This book should have been mandatory reading in Gr. 9. Reading this, *before* they make you read your first play in Eng. Lit. class, would make the analysis and comprehension of all future play readings so much more worthwhile. I need to go re-read Shakespeare with this book's method in mind...
Jan 22, 2018 rated it it was amazing
So cleverly written! The tone reminds me of Lemony Snicket. It’s the most fun I’ve ever had reading for a class!
Cameron James
Jun 09, 2017 rated it it was amazing
This is so easy to read and it is thick with valuable information on every page.
Apollonia Tsanta
Jul 04, 2018 rated it it was amazing
I absolutely loved it! Exactly what I expected to acquire from reading it!
I'll definitely revisit it every now and then.
Jan 21, 2019 rated it really liked it
A useful and concise guide to reading scripts. I would recommend to playwrights, directors, designers, and actors. I could have done without the bitter and sometimes condescending tone.
Dec 20, 2018 rated it really liked it
Shelves: theater
"A play is not about action nor does it describe action ... A fire is flames. A play is action."
Dec 07, 2017 rated it liked it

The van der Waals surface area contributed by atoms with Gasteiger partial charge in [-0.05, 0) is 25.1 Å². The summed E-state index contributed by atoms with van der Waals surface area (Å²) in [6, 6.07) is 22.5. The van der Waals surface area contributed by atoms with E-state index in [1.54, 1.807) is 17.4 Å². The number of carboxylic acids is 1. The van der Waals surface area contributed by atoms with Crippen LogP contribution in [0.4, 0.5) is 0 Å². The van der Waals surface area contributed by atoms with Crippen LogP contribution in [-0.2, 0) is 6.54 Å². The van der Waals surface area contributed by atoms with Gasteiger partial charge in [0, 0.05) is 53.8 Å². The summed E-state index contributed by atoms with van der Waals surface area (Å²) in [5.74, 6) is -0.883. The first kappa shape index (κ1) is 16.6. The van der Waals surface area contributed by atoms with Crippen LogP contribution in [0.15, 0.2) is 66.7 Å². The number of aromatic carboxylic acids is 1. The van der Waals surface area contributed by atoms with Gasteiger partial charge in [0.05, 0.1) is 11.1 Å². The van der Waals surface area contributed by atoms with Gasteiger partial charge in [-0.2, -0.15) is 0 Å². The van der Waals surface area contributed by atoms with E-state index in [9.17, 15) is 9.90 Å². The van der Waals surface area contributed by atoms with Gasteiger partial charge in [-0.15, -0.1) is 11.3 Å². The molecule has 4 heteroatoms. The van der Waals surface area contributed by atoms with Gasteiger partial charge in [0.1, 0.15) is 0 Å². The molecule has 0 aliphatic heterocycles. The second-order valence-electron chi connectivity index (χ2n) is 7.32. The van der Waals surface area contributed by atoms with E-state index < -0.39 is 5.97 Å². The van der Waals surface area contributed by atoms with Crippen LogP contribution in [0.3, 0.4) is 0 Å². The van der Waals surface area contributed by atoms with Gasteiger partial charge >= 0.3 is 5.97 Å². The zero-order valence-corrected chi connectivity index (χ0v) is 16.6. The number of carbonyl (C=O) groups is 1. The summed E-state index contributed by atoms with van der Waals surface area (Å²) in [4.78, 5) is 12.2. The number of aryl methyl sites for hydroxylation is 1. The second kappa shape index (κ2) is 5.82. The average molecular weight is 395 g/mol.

A lot of common sense advice that comes down to every word of the play being important, and going line by line on how everything connects.
Jan 14, 2017 rated it really liked it
Funny and well argued look at how to analyze drama. Hamlet, baby! = )
Feb 12, 2012 rated it it was amazing
Great book on how to get the most out of plays. Anyone involved in theater should take the time to read this book!

"This guide to playreading for students and practitioners of both theater and literature complements, rather than contradicts or repeats, traditional methods of literary analysis of scripts.
Ball developed his method during his work as Literary Director at Guthrie Theater, building his guide on the crafts playwrights of every period and style use to make their plays stageworthy. The
Becky Ginther
Aug 07, 2010 rated it it was amazing
As an actor, reader of plays, and first time director of a play, I found this to be a really nifty and useful book. It's short, and a really fast, enjoyable read, but it packs a lot in there. There are things you wouldn't really think about concerning plays that he brings up, and things that you really ought to but maybe don't. I'm definitely considering using this manual as a handbook for anything I'm going to act in or direct, and go through some of what seemed to me to be the best advice. He ...more
Stephen Gallup
Nov 10, 2012 rated it really liked it
A friend who has studied screenwriting gave me this book when she heard that I had unexpectedly been tasked with writing a screenplay for my memoir. The book is actually intended for people trying to get the most out of an existing script (with Hamlet being used as the primary example), but I found it helpful for my purpose as well. Plus, I've always loved material that analyzes literature as this one does.

I particularly liked the rather simple explanation of how a play begins with a kind of st
Aug 21, 2010 rated it really liked it
Shelves: books-we-own